in Backend Tech

New way of web application deployment: “Bakery” process

I have been quite interested in continuous deployment and working on ‘bakery’ process using OpenStack (which is another cloud environment comparable to AWS).

A traditional way of deployment is normally:

  • pull source code from source management on production env
  • create a tar file and then scp it & remote execute a script to untar
  • create a debian or rpm package, and then remote install it

They are ok ways, but main issue with them seems to be ability to keep multiple environment consistent and slow deployment processes.

Often times, developers/ops find their application non-functioning after pushing to stage or production environment. Later they find some packages were missing. I’ve encountered such situations so many times in the past.

What improvements can be made to improve the consistency issue?

Well, virtual machines on openstack/AWS or even container image such as Docker can be created and then deployed instead to minimize human error as much as possible. With that notion, worst thing that can happen is some environment info is still development. However, every single package, application code, and config files are moving to one environment (dev) to another (stage or production). See? We are seeing the consistency here already.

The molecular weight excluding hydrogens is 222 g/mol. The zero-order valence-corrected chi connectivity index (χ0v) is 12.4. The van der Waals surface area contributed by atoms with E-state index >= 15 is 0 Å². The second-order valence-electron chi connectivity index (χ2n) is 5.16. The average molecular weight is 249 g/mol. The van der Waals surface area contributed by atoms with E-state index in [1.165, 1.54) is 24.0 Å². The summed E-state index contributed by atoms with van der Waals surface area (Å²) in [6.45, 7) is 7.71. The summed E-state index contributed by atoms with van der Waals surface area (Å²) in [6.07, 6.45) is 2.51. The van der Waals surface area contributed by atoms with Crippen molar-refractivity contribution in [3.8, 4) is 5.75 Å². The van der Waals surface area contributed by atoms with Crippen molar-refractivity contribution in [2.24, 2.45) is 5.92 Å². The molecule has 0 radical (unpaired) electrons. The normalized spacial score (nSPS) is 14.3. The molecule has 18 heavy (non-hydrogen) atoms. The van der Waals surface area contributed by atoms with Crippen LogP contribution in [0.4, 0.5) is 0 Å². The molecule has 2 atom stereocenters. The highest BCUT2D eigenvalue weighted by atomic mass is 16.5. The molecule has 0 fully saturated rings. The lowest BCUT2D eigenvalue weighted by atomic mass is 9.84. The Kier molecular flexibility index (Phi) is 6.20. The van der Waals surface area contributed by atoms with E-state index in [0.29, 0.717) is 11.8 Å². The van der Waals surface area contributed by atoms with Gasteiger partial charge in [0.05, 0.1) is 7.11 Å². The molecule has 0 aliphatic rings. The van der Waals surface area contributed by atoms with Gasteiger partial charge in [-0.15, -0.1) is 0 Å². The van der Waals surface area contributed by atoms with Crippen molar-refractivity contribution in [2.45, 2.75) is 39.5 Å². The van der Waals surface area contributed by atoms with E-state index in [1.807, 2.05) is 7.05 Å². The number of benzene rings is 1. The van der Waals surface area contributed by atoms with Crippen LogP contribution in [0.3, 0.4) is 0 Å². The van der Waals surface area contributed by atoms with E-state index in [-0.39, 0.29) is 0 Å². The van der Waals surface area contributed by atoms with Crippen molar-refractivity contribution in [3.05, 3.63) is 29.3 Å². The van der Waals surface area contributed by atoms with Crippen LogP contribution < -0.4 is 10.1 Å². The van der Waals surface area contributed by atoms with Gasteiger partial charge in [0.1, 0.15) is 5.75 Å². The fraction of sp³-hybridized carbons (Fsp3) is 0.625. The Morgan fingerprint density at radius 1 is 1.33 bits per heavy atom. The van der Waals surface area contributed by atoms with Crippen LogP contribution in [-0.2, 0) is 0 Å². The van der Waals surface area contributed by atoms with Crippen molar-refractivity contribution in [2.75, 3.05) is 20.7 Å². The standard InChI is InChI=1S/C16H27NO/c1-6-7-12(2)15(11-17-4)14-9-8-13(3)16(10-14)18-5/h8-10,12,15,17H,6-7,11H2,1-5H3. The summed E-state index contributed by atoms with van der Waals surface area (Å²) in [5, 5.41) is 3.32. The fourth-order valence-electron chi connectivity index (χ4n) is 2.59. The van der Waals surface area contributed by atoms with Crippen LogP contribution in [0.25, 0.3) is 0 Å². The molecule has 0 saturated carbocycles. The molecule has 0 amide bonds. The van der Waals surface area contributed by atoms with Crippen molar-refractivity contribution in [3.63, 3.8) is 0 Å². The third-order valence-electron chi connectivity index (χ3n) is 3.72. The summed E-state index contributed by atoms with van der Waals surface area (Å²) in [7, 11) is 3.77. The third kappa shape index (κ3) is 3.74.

What are cool things about having such system?

  1. Consistency
  2. Faster deployment
  3. Rollback is super easy because entire os including application code and dependent packages are already embedded to the virtual machine. Just create a new instance using previous virtual machine image and then put it in use. BAM! You have an old version of application up and running

So what are steps to make that happen?

To be frank, it is not simple to implement a such system. The very foundation is a well established continuous integration. On top of that automated functional/integration/regression tests are required as well (technically, they are not. However, they will make things smooth in the long run).

At a high level, these are the steps:

  1. New Code gets checked in
  2. Triggers CI job : compilation, unit tests, and packaging
  3. When everything looks good, a new virtual machine image (Openstack/AWS/Docker) with the latest application package on it gets created and called Bakery process.
  4. A new instance gets spun up using the newly made virtual machine
  5. functional/integration tests are done against the new instance
  6. When tests are all green, the new image gets promoted as production ready and wait for developer’s final OK
  7. Developer gives OK and the new instance gets spun up and goes under production load balancer starting to take live traffic
  8. At that point, old instance and new instance are both up and running. New instance is expected be completely backward compatible
  9. Developer kills old instance when the new instance does not cause any issues

In the next post, I will write about some details on step #1, #2, and #3.

UPDATE: Netflix tech blog posted the same thing pretty much today (Mar 9th, 2016) –